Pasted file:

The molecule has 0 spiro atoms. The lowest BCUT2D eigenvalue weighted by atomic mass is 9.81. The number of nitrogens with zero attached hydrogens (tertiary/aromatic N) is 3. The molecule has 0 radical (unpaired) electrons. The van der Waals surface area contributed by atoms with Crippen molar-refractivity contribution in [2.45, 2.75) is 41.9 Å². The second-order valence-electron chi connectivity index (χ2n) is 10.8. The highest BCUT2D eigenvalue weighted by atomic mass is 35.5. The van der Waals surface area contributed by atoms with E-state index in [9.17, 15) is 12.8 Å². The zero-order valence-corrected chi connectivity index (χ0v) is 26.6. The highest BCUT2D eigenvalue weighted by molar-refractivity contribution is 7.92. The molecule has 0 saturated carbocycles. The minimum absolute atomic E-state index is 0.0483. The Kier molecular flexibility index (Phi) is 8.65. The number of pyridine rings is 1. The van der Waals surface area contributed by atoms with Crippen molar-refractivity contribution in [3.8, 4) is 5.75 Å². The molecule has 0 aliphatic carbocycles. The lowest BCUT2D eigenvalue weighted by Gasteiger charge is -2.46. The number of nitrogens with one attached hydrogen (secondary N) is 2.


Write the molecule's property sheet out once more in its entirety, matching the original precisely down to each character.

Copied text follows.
The molecule has 0 spiro atoms. The lowest BCUT2D eigenvalue weighted by atomic mass is 9.81. The number of nitrogens with zero attached hydrogens (tertiary/aromatic N) is 3. The molecule has 0 radical (unpaired) electrons. The van der Waals surface area contributed by atoms with Crippen molar-refractivity contribution in [2.45, 2.75) is 41.9 Å². The second-order valence-electron chi connectivity index (χ2n) is 10.8. The highest BCUT2D eigenvalue weighted by atomic mass is 35.5. The van der Waals surface area contributed by atoms with E-state index in [9.17, 15) is 12.8 Å². The zero-order valence-corrected chi connectivity index (χ0v) is 26.6. The highest BCUT2D eigenvalue weighted by molar-refractivity contribution is 7.92. The molecule has 0 saturated carbocycles. The minimum absolute atomic E-state index is 0.0483. The Kier molecular flexibility index (Phi) is 8.65. The number of pyridine rings is 1. The van der Waals surface area contributed by atoms with Crippen molar-refractivity contribution in [3.8, 4) is 5.75 Å². The molecule has 0 aliphatic carbocycles. The lowest BCUT2D eigenvalue weighted by Gasteiger charge is -2.46. The number of nitrogens with one attached hydrogen (secondary N) is 2.